ERIC Identifier: ED382035 Publication Date: 1995-05-00
Author: Kagan, Spencer Source: ERIC Clearinghouse on
Languages and Linguistics Washington DC.
We Can Talk: Cooperative Learning in the Elementary ESL
Classroom. ERIC Digest.
Language acquisition is determined by a complex interaction of a number of
critical input, output, and context variables. An examination of these critical
variables reveals cooperative learning has a dramatic positive impact on almost
all of the variables critical to language acquisition.
Language acquisition is fostered by input that is
comprehensible, developmentally appropriate, redundant, and accurate.
"Comprehensible." To facilitate language acquisition, input must be
comprehended (Krashen, 1982). Students working in cooperative groups need to
make themselves understood, so they naturally adjust their input to make it
comprehensible. The small group setting allows a far higher proportion of
comprehensible input, because the speaker has the luxury of adjusting speech to
the level appropriate to the listener to negotiate meaning--luxury not available
to the teacher speaking to a whole class. The speakers can check for
understanding and adjust the level of speech easily when speaking to one
another, something not easily done when speaking in a large group. Input in the
cooperative setting is made comprehensible also because it is often linked to
specific, concrete behaviors or manipulatives.
"Developmentally Appropriate." Even if language is comprehended it will not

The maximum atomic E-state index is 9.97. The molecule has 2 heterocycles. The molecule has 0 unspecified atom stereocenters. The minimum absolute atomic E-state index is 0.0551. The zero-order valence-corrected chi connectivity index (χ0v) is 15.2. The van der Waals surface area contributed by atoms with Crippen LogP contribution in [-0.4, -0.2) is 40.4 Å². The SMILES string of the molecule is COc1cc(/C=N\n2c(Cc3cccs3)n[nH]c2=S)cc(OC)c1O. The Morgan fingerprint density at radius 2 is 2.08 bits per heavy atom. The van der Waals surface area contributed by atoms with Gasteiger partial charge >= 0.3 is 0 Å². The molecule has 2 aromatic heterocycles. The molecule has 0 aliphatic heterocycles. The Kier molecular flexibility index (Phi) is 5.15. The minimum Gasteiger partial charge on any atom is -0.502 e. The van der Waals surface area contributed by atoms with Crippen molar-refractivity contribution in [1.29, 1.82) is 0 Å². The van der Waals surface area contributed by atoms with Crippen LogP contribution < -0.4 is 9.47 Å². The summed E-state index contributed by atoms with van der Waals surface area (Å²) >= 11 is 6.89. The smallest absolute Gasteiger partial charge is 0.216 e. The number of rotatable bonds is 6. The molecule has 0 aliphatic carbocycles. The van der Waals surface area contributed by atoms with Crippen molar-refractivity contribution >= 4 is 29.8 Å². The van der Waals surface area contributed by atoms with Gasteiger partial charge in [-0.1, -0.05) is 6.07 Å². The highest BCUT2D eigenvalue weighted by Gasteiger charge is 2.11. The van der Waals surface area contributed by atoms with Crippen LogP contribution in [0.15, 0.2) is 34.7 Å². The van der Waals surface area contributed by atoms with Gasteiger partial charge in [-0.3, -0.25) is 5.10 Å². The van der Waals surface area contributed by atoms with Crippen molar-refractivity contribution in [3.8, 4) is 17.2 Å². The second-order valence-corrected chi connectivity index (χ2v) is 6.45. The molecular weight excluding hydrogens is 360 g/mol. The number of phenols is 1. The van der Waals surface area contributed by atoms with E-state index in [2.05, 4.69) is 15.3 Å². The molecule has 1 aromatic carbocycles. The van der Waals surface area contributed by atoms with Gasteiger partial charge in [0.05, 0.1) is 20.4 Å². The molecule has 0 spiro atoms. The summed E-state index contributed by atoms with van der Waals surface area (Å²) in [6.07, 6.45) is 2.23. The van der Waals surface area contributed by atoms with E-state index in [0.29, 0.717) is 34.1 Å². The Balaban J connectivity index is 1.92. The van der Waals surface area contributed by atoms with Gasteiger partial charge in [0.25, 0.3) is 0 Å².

stimulate the next step in language acquisition if it is not in the zone of
proximal development (Vygotsy, 1978). The developmental level of any student is
what he or she can do alone; the proximal level is what he/she can do with
supportive collaboration. The difference between the developmental and proximal
levels is called the zone of proximal development. The nature of a cooperative
group focuses input in the zone of proximal development, stimulating development
to the next stage of language development.
"Redundant." A student may receive comprehensible input in the zone of
proximal development, but that will not ensure language acquisition unless the
input is received repeatedly from a variety of sources. The cooperative learning
group is a natural source of redundant communication. As the students in a small
group discuss a topic, they each use a variety of phrases providing the
opportunity for the listener to triangulate in on meaning as well as receiving
the repeated input necessary for learning to move from short-term comprehension
to long-term acquisition.
"Accurate." Accurate input--communication that is grammatically correct with
proper word choice and pronunciation--facilitates language acquisition. In this
area, the traditional classroom may have an advantage over the cooperative
classroom, because the teacher is the source of most speech. Peer output is less
accurate than teacher output, but accuracy in the traditional classroom is
purchased by preventing student output, a price far too high for what it
purchases. Frequent communicative output produces speech acquisition far more
readily than formal accurate input.
Language acquisition is fostered by output that is
functional and communicative (Swain, 1985), frequent, redundant, and consistent
with the identity of the speaker.
"Functional/Communicative." If speech is not representative of the way a